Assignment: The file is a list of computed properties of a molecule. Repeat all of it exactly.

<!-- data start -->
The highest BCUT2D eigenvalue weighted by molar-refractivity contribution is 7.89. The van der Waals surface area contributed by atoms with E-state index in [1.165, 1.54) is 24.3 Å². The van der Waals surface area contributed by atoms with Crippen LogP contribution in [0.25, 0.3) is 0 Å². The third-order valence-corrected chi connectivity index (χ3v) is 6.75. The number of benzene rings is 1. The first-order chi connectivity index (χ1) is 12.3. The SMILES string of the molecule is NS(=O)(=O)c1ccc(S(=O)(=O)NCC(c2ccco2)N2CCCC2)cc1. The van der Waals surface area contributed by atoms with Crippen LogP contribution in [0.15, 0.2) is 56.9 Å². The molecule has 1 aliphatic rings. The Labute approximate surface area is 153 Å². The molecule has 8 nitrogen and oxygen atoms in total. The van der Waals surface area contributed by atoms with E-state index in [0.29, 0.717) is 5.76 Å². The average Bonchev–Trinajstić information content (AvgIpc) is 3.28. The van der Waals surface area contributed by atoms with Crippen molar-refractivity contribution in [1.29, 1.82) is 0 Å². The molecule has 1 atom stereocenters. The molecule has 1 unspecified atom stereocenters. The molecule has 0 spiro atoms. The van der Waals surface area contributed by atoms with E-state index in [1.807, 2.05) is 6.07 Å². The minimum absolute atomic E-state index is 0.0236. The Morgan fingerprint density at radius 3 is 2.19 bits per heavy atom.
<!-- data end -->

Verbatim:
The highest BCUT2D eigenvalue weighted by molar-refractivity contribution is 7.89. The van der Waals surface area contributed by atoms with E-state index in [1.165, 1.54) is 24.3 Å². The van der Waals surface area contributed by atoms with Crippen LogP contribution in [0.25, 0.3) is 0 Å². The third-order valence-corrected chi connectivity index (χ3v) is 6.75. The number of benzene rings is 1. The first-order chi connectivity index (χ1) is 12.3. The SMILES string of the molecule is NS(=O)(=O)c1ccc(S(=O)(=O)NCC(c2ccco2)N2CCCC2)cc1. The van der Waals surface area contributed by atoms with Crippen LogP contribution in [0.15, 0.2) is 56.9 Å². The molecule has 1 aliphatic rings. The Labute approximate surface area is 153 Å². The molecule has 8 nitrogen and oxygen atoms in total. The van der Waals surface area contributed by atoms with E-state index in [0.29, 0.717) is 5.76 Å². The average Bonchev–Trinajstić information content (AvgIpc) is 3.28. The van der Waals surface area contributed by atoms with Crippen molar-refractivity contribution in [1.29, 1.82) is 0 Å². The molecule has 1 atom stereocenters. The molecule has 1 unspecified atom stereocenters. The molecule has 0 spiro atoms. The van der Waals surface area contributed by atoms with E-state index in [1.807, 2.05) is 6.07 Å². The minimum absolute atomic E-state index is 0.0236. The Morgan fingerprint density at radius 3 is 2.19 bits per heavy atom.